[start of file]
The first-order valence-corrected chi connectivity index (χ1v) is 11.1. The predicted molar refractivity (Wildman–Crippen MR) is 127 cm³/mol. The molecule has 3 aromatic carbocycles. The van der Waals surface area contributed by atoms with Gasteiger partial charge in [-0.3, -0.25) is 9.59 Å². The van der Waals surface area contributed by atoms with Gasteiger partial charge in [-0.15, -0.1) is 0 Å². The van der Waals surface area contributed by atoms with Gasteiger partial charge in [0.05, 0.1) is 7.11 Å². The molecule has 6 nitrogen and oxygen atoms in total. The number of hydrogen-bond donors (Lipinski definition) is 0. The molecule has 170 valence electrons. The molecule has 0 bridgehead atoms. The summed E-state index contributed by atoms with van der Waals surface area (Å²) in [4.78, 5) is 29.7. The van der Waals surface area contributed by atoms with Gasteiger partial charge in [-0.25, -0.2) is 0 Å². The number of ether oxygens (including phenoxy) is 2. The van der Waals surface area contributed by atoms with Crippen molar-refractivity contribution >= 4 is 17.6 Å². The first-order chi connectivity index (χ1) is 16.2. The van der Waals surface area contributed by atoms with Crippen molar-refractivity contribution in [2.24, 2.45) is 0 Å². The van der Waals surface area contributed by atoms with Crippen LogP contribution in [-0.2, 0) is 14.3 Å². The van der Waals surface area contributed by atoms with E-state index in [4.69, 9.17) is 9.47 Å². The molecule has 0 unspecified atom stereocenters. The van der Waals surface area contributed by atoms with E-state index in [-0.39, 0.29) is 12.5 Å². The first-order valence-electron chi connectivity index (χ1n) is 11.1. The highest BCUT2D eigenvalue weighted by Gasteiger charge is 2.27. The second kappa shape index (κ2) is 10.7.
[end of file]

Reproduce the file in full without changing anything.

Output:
The first-order valence-corrected chi connectivity index (χ1v) is 11.1. The predicted molar refractivity (Wildman–Crippen MR) is 127 cm³/mol. The molecule has 3 aromatic carbocycles. The van der Waals surface area contributed by atoms with Gasteiger partial charge in [-0.3, -0.25) is 9.59 Å². The van der Waals surface area contributed by atoms with Gasteiger partial charge in [-0.15, -0.1) is 0 Å². The van der Waals surface area contributed by atoms with Gasteiger partial charge in [0.05, 0.1) is 7.11 Å². The molecule has 6 nitrogen and oxygen atoms in total. The number of hydrogen-bond donors (Lipinski definition) is 0. The molecule has 170 valence electrons. The molecule has 0 bridgehead atoms. The summed E-state index contributed by atoms with van der Waals surface area (Å²) in [4.78, 5) is 29.7. The van der Waals surface area contributed by atoms with Gasteiger partial charge in [-0.25, -0.2) is 0 Å². The number of ether oxygens (including phenoxy) is 2. The van der Waals surface area contributed by atoms with Crippen molar-refractivity contribution >= 4 is 17.6 Å². The first-order chi connectivity index (χ1) is 16.2. The van der Waals surface area contributed by atoms with Crippen molar-refractivity contribution in [2.24, 2.45) is 0 Å². The van der Waals surface area contributed by atoms with Crippen LogP contribution in [-0.2, 0) is 14.3 Å². The van der Waals surface area contributed by atoms with E-state index in [4.69, 9.17) is 9.47 Å². The molecule has 0 unspecified atom stereocenters. The van der Waals surface area contributed by atoms with E-state index in [-0.39, 0.29) is 12.5 Å². The first-order valence-electron chi connectivity index (χ1n) is 11.1. The highest BCUT2D eigenvalue weighted by Gasteiger charge is 2.27. The second kappa shape index (κ2) is 10.7.